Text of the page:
And so, we’ve got this amazing song and dance between poorer countries where we just walk into people and and signs that take us to our next heart-soul nest, and richer countries where we can use the internet to close some sweet deals for a soft landing. Either way, we are surprised and honored each time anew when these ‘business exchange-services-for-money deals’ (which is how the world works) almost ends up becoming the next ‘oh-dear-God-how-did-you-ever-bring-us-again-to-such-beautiful-souls-whom-we-will-fall-in-love-with-and-then-have-to-leave-again’ (which is how the heart works).

So, skitaddle, ping, pong, flip, flop, hum. That’s how this dance goes. Sometimes it’s planned initially, sometimes it begins with a leap of faith, but either way, it always ends up wild and amazing.

When was the last time you trusted a total stranger with your children? When was the last time you let the wind or that random guy in the street lead you to your next adventure? Are we stupid and really lucky or just real travelers that understand that the only assurances you have are fake anyhow and stuff can happen anywhere with anyone so you might as well go down dancing, yes?

We’d love to hear your thoughts on how you coordinate the ying yang salsa between calculated pre-planning and wind-dancing serendipity.

 

 

 

 

Comments

comments

14 Comments

  1. Trusting strangers with kids is a hard question…. I think rationally I would never, but again, when things happen you have to go with the feeling, the instinct, on the moment… as for the ying yang balance between plans and wind-dancing, I’d say if you’re too rigid on your plans you miss out 90% of all the fun and adventures and opportunities out there. Just go with the flow, but have a minimum structure. A bit like a kite, there’s a rigid frame, and a flowing adaptable canvas….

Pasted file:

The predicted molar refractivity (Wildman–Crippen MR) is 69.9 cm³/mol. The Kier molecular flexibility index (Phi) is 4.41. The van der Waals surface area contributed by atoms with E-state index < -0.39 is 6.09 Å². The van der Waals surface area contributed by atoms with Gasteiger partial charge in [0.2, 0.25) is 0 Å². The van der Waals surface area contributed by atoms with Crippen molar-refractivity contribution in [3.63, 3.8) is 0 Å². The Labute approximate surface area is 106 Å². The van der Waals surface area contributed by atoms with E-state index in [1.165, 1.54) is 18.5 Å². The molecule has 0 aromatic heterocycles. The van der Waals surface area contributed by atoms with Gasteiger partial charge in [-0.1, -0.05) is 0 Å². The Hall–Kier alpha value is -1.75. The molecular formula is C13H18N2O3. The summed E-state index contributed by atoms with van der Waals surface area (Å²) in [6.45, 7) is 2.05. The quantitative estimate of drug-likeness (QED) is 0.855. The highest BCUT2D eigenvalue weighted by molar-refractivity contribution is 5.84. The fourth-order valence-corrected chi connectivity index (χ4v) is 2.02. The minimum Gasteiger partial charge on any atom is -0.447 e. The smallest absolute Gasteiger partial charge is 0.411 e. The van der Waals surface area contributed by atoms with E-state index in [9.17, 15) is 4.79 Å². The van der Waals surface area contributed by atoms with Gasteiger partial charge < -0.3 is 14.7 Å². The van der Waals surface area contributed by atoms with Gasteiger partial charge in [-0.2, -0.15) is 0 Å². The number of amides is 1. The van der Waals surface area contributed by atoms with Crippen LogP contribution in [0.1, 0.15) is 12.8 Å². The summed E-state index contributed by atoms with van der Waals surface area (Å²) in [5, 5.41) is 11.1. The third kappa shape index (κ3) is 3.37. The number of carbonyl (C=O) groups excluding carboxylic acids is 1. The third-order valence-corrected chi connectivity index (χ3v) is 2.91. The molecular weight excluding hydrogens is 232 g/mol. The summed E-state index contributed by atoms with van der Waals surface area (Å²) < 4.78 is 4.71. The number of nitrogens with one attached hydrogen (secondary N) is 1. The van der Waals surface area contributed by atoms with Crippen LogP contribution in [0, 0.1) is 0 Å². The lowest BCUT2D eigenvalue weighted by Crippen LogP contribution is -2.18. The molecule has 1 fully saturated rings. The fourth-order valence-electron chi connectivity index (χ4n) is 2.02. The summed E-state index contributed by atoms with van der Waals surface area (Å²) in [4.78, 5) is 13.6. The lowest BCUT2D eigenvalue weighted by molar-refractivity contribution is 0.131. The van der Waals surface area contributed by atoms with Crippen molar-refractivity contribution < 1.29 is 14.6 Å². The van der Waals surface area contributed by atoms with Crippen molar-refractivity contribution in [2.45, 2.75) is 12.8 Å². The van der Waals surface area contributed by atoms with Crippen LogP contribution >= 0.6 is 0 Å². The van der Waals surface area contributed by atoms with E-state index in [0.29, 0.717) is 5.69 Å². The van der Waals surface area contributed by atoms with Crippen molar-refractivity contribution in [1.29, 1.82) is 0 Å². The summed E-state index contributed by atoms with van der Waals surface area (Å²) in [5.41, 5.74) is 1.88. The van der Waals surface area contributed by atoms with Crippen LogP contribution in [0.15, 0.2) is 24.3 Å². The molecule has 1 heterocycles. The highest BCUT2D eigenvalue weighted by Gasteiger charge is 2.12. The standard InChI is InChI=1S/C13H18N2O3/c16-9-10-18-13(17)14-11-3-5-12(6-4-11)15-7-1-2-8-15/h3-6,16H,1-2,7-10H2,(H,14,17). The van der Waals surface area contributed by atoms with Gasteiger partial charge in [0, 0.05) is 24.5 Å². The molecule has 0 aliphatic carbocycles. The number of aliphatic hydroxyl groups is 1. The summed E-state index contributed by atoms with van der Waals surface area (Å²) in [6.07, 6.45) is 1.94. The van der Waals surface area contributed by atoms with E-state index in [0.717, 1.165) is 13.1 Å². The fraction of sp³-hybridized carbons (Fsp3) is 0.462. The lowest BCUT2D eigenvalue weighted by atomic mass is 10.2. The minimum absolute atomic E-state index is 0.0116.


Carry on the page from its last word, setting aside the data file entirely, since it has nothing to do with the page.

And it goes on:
• Samuel. what a lovely thought-provoking comment. thank you for taking the time to read and mule over it all and share. tell me how you found us for i’m so glad that you did! there have been many a time when we did not feel trusting strangers with our kids was such a hot idea like when we were stuck in a terrifying town at 2 am and the druggies were in the street. our minibus through colombia stalled no less than five times in the middle of nowhere-ville and we kept waiting as the driver and whoever would stop would try to somehow make the car work again. pitch dark side of the road with exhausted kids, the five of us are cramped into three seats and the puppy in that tiny minivan has peed twice. you can’t breathe. so, 2 am we arrive. we are scared to death. nice man on the bus said we could stay in his house for the night. taxi drives us to the slum of all slums. bars on every house and i lean over and tell kobi in hebrew, “if he doesn’t kill us, this should be nice.” turns out, he’s a dear. he wakes up his daughter and wife to help move furniture around to make a bed for us. in the morning, we wake up to eggs, toast, bacon, sausage, coffee and more food than clearly they could afford. he took a day off to be with us. left us at the bus station and ran to get his son out of school so that we could meet him. when we left, we swear, he had tears in his eyes. damn strangers!